A 69-Year-Old Man With Stage 4 Hepatocellular Carcinoma - Episode 6

Future Treatment Landscape of Advanced HCC

Anthony El-Khoueiry, MD: In closing, it is certainly exciting to see that we have many more treatment options available for patients with advanced HCC [hepatocellular carcinoma] at this time. It’s important to note, however, that because of the availability of multiple options, we have some challenges ahead of us—I have already alluded to 1 of them—as to what would be the optimal sequence of these agents. There are going to be more studies needed in that regard. I believe that many of us face the challenge of seeing patients with more advanced liver cirrhosis, such as Child-Pugh stage B cirrhosis, and a lot of these agents have been studied in Child-Pugh stage A setting only. This is an area that requires more studies going forward.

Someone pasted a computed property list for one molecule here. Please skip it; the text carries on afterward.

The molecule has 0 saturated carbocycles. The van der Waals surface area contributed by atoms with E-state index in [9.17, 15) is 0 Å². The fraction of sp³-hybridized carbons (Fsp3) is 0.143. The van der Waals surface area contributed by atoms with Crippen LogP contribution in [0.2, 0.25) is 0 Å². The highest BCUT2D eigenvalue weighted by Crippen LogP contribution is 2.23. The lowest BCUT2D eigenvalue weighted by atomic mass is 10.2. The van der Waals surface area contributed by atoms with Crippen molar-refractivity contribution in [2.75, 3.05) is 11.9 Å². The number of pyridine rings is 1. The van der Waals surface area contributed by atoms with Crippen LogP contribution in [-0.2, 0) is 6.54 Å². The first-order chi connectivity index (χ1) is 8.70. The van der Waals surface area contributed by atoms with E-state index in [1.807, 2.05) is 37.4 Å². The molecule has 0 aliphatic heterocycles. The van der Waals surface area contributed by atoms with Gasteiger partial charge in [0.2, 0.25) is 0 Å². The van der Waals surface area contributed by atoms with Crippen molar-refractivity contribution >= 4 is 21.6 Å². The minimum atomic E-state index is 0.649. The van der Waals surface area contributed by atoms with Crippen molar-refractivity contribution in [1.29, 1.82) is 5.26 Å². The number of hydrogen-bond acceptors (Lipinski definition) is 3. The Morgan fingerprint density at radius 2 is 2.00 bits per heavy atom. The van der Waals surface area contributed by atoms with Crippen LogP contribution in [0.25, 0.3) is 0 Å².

We have some limited data that are emerging. We have some safety data for sorafenib in Child-Pugh stage B based on registry data. We also have a small cohort of 40 patients with nivolumab that was part of the CheckMate040 trial where nivolumab was studied as a single agent for patients with Child-Pugh stage B, with a score of 7 and 8. The response rate was comparable to Child-Pugh stage A, about 12% in that cohort, and the toxicity profile was comparable, with a slightly higher risk of AST [aspartate aminotransferase]/ALT [alanine aminotransferase] elevation. But the therapy was relatively well tolerated. For the patients with Child-Pugh stage B who responded to the therapy, many of them converted from Child-Pugh stage B to stage A. But this will be a continuing area of investigation.